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The main question mark surrounding Jay Triano as Raptors head coach - and I've been one to raise it - is whether or not he's really, truly qualified as the best head coach the Raptors could have at this stage.

Now, coaching is a black art at best, and a long way from a science. So what is qualified, really? Doc Rivers never coached a day in his life before he left broadcasting for the Orlando Magic sidelines, but no one seems to mention that now. Larry Bird did a pretty good job when he was coach of the Indiana Pacers.

Then again coaches like the Van Gundys - lifers and themselves the son of a lifer - are at the other end of the spectrum: guys who started nowhere, grinded it out at lower levels, did clinics and finally got their shot and did well when they got it.

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I guess if I could compose a perfect resume for a coach it would look something like Phil Jackson's: A long playing career on great teams, playing for great coaches; an apprenticeship of sorts - in Jackson's case he coached and won in the old CBA before getting a break as an assistant on the Bulls staff and finally taking over for Doug Collins there. He's done well since.

Triano's resume is a bit thin in the sense that he never played in the NBA; his previous head coaching experience - at Simon Fraser University and with the national team - lacks any major successes.

He's had seven years as an NBA assistant, true, and I'm sure he picked up a lot when he was broadcasting for the Vancouver Grizzlies. But unless you count Lenny Wilkens, it's not like he's been mentored by a gallery of hall-of-fame nominees. None of the other coaches he's worked for is a head coach in the NBA and none of his fellow assistants are either. He's only been around two teams that have posted a winning record.

But obviously Bryan Colangelo sees something in him, and he's hired some pretty good coaches over his career. And as someone whose known Triano for a long time, I can speak to his rare combination of competitive steel and general good nature: There's a toughness about him, he just doesn't spend all his time trying to prove it to you. And he's bright.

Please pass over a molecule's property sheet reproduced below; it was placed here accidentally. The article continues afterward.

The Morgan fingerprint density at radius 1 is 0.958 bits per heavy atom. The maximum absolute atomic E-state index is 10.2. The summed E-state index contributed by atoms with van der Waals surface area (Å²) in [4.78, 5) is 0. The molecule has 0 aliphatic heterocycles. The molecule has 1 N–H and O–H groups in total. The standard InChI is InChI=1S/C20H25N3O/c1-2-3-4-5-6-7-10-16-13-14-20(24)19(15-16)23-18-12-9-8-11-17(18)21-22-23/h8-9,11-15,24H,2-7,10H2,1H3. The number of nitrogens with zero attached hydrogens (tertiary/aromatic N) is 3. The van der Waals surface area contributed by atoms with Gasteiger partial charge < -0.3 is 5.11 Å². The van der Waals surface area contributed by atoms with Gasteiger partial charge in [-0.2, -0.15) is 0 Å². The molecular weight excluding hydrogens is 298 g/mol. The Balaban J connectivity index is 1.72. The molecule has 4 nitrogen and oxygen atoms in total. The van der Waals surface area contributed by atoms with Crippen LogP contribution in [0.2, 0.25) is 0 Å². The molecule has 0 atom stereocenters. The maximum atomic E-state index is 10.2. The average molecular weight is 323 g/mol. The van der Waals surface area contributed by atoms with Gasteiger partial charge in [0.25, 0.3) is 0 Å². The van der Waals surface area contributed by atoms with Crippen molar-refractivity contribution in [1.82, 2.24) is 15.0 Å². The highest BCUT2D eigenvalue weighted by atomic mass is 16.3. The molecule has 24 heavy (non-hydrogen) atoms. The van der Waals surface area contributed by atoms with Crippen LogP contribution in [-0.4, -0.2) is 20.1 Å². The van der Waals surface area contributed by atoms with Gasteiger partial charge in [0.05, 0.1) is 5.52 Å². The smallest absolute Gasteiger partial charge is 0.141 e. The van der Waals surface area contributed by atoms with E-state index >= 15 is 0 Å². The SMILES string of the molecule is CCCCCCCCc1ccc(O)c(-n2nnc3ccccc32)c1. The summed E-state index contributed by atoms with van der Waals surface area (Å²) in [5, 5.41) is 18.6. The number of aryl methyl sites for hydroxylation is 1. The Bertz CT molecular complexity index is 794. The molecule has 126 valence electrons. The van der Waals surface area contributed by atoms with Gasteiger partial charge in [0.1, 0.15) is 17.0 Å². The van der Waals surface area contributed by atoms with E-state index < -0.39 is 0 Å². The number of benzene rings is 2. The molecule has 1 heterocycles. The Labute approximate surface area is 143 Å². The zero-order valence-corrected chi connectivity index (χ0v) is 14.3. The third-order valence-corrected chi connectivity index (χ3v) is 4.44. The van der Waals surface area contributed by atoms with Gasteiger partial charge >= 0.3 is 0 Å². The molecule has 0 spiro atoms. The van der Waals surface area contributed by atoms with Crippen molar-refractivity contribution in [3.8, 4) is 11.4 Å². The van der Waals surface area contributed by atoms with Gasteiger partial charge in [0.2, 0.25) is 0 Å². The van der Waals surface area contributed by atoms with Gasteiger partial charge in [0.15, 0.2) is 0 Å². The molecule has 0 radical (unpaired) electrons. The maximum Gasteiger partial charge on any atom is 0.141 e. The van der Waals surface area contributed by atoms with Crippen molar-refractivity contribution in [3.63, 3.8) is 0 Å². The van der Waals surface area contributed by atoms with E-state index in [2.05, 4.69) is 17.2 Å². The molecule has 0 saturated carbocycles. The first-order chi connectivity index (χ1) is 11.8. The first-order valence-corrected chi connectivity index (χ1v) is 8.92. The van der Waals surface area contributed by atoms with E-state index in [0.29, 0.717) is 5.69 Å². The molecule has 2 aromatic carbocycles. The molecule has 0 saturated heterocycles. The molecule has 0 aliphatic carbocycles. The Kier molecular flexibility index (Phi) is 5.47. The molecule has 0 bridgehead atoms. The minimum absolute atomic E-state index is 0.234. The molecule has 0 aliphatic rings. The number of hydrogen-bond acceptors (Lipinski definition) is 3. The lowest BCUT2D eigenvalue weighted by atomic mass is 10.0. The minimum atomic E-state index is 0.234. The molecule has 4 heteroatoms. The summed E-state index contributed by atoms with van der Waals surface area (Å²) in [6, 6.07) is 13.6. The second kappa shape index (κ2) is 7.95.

But perhaps the best independent proof yet that Triano has something significant to offer as a head coach here or elsewhere is his increasingly significant role with USA Basketball.

Beginning Thursday he'll be running USA Basketball's national team mini-camp in Las Vegas where 23 of the top young NBA players will gather for their first taste of the national team program. It's a chance for guys like Anthony Randolph, Kevin Durant, David Lee and others to begin the process of making their national team for events like the World Championships next year or the Olympics in 2012.

It's easy to suggest that it's simply a case of Jerry Colangelo - head of USA Basketball - doing a solid for Bryan by allowing Triano to run the camp. But seriously, given the wealth and breadth of coaching talent in the United States, is it even conceivable that they would provide an opportunity like this to a guy who couldn't handle it? Who didn't have something special to offer?

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He does, of course: He played in three Olympics, coached in another and has loads of NBA experience too. Passport or not that's not a typical resume. It's his third summer working with USA Basketball and obviously Coach K doesn't have him back if he's not bringing something to the table.

Today the Raptors are introducing Jarrett Jack and progress is being made for the final roster pieces, be it Rasho Nesterovic or Carlos Delfino or both.

The Raptors are taking shape.

Triano will have a better hand to play than he did last season. The work he's doing this week in Vegas is an argument that he's the right person to play it.

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